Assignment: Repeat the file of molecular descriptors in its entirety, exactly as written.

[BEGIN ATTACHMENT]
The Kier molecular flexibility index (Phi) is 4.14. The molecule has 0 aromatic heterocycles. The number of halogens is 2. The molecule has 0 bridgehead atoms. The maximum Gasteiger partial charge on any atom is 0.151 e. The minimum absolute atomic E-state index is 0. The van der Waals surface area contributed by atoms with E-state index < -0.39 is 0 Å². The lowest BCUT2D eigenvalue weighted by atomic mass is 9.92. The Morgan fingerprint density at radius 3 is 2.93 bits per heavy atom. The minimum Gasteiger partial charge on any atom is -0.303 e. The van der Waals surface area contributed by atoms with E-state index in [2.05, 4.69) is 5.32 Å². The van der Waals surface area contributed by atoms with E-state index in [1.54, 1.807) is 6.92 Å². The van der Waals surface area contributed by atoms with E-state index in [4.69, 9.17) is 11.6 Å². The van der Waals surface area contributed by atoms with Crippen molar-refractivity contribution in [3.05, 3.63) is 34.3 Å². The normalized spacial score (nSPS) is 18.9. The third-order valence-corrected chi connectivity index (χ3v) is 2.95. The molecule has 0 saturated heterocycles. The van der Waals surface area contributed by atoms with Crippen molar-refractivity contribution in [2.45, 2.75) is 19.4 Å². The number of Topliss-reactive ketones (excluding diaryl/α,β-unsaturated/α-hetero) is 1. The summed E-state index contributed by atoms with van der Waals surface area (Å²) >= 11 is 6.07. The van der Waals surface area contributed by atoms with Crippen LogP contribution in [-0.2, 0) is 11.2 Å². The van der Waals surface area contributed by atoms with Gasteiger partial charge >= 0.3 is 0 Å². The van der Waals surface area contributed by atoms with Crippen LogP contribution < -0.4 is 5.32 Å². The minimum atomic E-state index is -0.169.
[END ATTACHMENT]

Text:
The Kier molecular flexibility index (Phi) is 4.14. The molecule has 0 aromatic heterocycles. The number of halogens is 2. The molecule has 0 bridgehead atoms. The maximum Gasteiger partial charge on any atom is 0.151 e. The minimum absolute atomic E-state index is 0. The van der Waals surface area contributed by atoms with E-state index < -0.39 is 0 Å². The lowest BCUT2D eigenvalue weighted by atomic mass is 9.92. The Morgan fingerprint density at radius 3 is 2.93 bits per heavy atom. The minimum Gasteiger partial charge on any atom is -0.303 e. The van der Waals surface area contributed by atoms with E-state index in [2.05, 4.69) is 5.32 Å². The van der Waals surface area contributed by atoms with E-state index in [1.54, 1.807) is 6.92 Å². The van der Waals surface area contributed by atoms with E-state index in [4.69, 9.17) is 11.6 Å². The van der Waals surface area contributed by atoms with Crippen molar-refractivity contribution in [3.05, 3.63) is 34.3 Å². The normalized spacial score (nSPS) is 18.9. The third-order valence-corrected chi connectivity index (χ3v) is 2.95. The molecule has 0 saturated heterocycles. The van der Waals surface area contributed by atoms with Crippen molar-refractivity contribution in [2.45, 2.75) is 19.4 Å². The number of Topliss-reactive ketones (excluding diaryl/α,β-unsaturated/α-hetero) is 1. The summed E-state index contributed by atoms with van der Waals surface area (Å²) >= 11 is 6.07. The van der Waals surface area contributed by atoms with Crippen LogP contribution in [-0.2, 0) is 11.2 Å². The van der Waals surface area contributed by atoms with Gasteiger partial charge >= 0.3 is 0 Å². The van der Waals surface area contributed by atoms with Crippen LogP contribution < -0.4 is 5.32 Å². The minimum atomic E-state index is -0.169.